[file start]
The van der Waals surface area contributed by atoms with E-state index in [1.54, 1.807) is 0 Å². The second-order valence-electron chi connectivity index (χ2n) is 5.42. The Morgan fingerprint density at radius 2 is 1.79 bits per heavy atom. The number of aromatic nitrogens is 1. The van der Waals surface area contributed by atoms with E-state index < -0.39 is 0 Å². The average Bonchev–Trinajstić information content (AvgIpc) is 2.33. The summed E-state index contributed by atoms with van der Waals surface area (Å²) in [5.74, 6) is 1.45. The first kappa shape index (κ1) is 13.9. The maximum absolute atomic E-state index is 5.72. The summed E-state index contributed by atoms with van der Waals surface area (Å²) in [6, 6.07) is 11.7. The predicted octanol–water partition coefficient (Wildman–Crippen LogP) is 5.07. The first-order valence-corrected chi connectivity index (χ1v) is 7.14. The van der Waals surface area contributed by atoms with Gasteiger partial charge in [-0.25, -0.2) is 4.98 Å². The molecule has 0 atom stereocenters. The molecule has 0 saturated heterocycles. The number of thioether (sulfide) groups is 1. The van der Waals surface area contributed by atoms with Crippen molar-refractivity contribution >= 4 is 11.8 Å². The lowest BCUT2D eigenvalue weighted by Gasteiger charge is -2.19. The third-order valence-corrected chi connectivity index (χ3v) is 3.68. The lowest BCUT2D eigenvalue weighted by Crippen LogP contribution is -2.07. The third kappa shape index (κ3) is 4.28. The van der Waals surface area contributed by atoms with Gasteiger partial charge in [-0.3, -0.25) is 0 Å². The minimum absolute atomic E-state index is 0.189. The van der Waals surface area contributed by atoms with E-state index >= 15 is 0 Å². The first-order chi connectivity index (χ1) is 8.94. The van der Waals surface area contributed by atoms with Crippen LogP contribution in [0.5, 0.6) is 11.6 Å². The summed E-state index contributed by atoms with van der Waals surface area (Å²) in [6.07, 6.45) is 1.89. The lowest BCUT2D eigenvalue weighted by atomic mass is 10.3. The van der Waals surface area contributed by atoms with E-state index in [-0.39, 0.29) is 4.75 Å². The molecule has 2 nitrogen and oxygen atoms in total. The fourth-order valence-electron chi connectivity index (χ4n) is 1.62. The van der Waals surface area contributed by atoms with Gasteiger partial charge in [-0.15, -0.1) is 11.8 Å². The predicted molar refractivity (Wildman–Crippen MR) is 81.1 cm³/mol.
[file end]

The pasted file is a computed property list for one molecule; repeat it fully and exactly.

The van der Waals surface area contributed by atoms with E-state index in [1.54, 1.807) is 0 Å². The second-order valence-electron chi connectivity index (χ2n) is 5.42. The Morgan fingerprint density at radius 2 is 1.79 bits per heavy atom. The number of aromatic nitrogens is 1. The van der Waals surface area contributed by atoms with E-state index < -0.39 is 0 Å². The average Bonchev–Trinajstić information content (AvgIpc) is 2.33. The summed E-state index contributed by atoms with van der Waals surface area (Å²) in [5.74, 6) is 1.45. The first kappa shape index (κ1) is 13.9. The maximum absolute atomic E-state index is 5.72. The summed E-state index contributed by atoms with van der Waals surface area (Å²) in [6, 6.07) is 11.7. The predicted octanol–water partition coefficient (Wildman–Crippen LogP) is 5.07. The first-order valence-corrected chi connectivity index (χ1v) is 7.14. The van der Waals surface area contributed by atoms with Gasteiger partial charge in [-0.25, -0.2) is 4.98 Å². The molecule has 0 atom stereocenters. The molecule has 0 saturated heterocycles. The number of thioether (sulfide) groups is 1. The van der Waals surface area contributed by atoms with Crippen molar-refractivity contribution >= 4 is 11.8 Å². The lowest BCUT2D eigenvalue weighted by Gasteiger charge is -2.19. The third-order valence-corrected chi connectivity index (χ3v) is 3.68. The lowest BCUT2D eigenvalue weighted by Crippen LogP contribution is -2.07. The third kappa shape index (κ3) is 4.28. The van der Waals surface area contributed by atoms with Gasteiger partial charge in [-0.3, -0.25) is 0 Å². The minimum absolute atomic E-state index is 0.189. The van der Waals surface area contributed by atoms with E-state index >= 15 is 0 Å². The first-order chi connectivity index (χ1) is 8.94. The van der Waals surface area contributed by atoms with Crippen LogP contribution in [0.5, 0.6) is 11.6 Å². The summed E-state index contributed by atoms with van der Waals surface area (Å²) in [6.07, 6.45) is 1.89. The lowest BCUT2D eigenvalue weighted by atomic mass is 10.3. The van der Waals surface area contributed by atoms with E-state index in [-0.39, 0.29) is 4.75 Å². The molecule has 2 nitrogen and oxygen atoms in total. The fourth-order valence-electron chi connectivity index (χ4n) is 1.62. The van der Waals surface area contributed by atoms with Gasteiger partial charge in [-0.15, -0.1) is 11.8 Å². The predicted molar refractivity (Wildman–Crippen MR) is 81.1 cm³/mol.